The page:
Buildings with sustainable design features may cut energy costs and have less impact on the environment than conventional buildings, but until the past few years, there has been little data about the economic benefit for their owners. Recent studies have indicated that commercial office buildings with a green rating have lower operating costs, higher occupancy rates, higher lease rates, and higher resale values. Now, there is evidence that even in the current economic downturn, the green premium holds true.
In 2007, John Quigley, a professor at the University of California at Berkeley’s Haas Real Estate Group, and Piet Eichholtz and Nils Kok of Maastricht University in the Netherlands, analyzed 694 U.S. office buildings that had either received a rating from the U.S. government’s Energy Star program or the Leadership in Energy and Environmental Design (LEED) certification system, developed by the Washington, D.C.–based U.S. Green Building Council (USGBC). The authors’ goal was to determine whether green features affected the market value and effective rents – the rent per square foot multiplied by the occupancy rate. They found that effective rents are 2.8 percent higher in buildings with the Energy Star rating than in conventional buildings. With LEED-certified buildings, although effective rents were slightly higher than in uncertified buildings, the difference was not statistically significant. “But there were far fewer LEED-certified buildings in our sample than Energy Star–certified buildings, so that factor in and of itself reduces the statistical significance of the findings,” Quigley says.
The team also found that energy efficiency seems to drive up the resale value of buildings. “If you simply look at the energy savings on the Energy Star buildings and capitalize those savings, then virtually all the difference in the selling price of the buildings is capitalized energy savings, which suggests that the market is rather good at rewarding energy efficiency in terms of increased market valuations,” Quigley says.
The study has been accepted for publication in a forthcoming issue of American Economic Review. In 2009, the authors conducted a follow-up study, analyzing the same buildings as in the 2007 study to see if the economic premium provided by energy efficiency changed during that time. “To our surprise, there was no decline in the premium for green buildings during the period in which the commercial office market went into decline,” Quigley said, even though selling prices and rents dropped for all categories of buildings, and even though the number of green-rated buildings on the market was much higher by 2009. In that same study, the team repeated the original study using a much larger cross-section of office buildings rated by the LEED or Energy Star systems, finding much stronger evidence that ratings in either system seemed to grant a premium in rents or selling prices. With higher levels of LEED certification – Silver, Gold, or Platinum – those premiums rose even more substantially. The follow-up study is currently undergoing peer review.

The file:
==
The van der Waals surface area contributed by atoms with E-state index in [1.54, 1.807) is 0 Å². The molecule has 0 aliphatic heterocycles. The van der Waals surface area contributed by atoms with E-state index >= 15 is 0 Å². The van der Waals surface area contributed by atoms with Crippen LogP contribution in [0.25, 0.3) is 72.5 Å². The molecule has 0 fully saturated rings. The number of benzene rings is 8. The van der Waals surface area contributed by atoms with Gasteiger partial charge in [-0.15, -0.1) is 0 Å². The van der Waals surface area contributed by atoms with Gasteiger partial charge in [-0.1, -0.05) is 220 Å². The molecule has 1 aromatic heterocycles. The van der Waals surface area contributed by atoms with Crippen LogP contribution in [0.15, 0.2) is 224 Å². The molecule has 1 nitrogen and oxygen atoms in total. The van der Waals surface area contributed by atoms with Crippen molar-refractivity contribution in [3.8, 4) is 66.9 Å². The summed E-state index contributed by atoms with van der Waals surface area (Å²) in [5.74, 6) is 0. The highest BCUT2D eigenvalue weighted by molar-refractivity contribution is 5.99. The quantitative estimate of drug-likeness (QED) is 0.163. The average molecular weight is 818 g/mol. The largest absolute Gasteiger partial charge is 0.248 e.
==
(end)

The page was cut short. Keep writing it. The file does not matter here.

Other studies have identified economic premiums for commercial office buildings incorporating sustainable strategies, points out Jeff Kingsbury, managing principal of Greenstreet Ltd., a Zionsville, Indiana–based real estate development, brokerage and consulting firm, and chair of the Urban Land Institute’s Sustainable Development Council. He mentions studies by the London-based construction consultancy Davis Langdon and by the Bethesda, Maryland–based CoStar group, provider of commercial real estate information. With the work of Quigley, Eichholtz, and Kok, “the new information is that the recession doesn’t appear to have affected the momentum that we see in green and sustainable real estate strategies,” Kingsbury says. “It is continuing to be a viable market differentiator and expression of quality.”
Given the economic downturn and the current fundamental restructuring of the commercial office market, “the conversation about sustainability is now much more focused around reducing operating expenses and energy costs,” Kingsbury says. “I think this is positive, that green is being measured much more by its performance. Sustainability will continue to remain a viable differentiator.”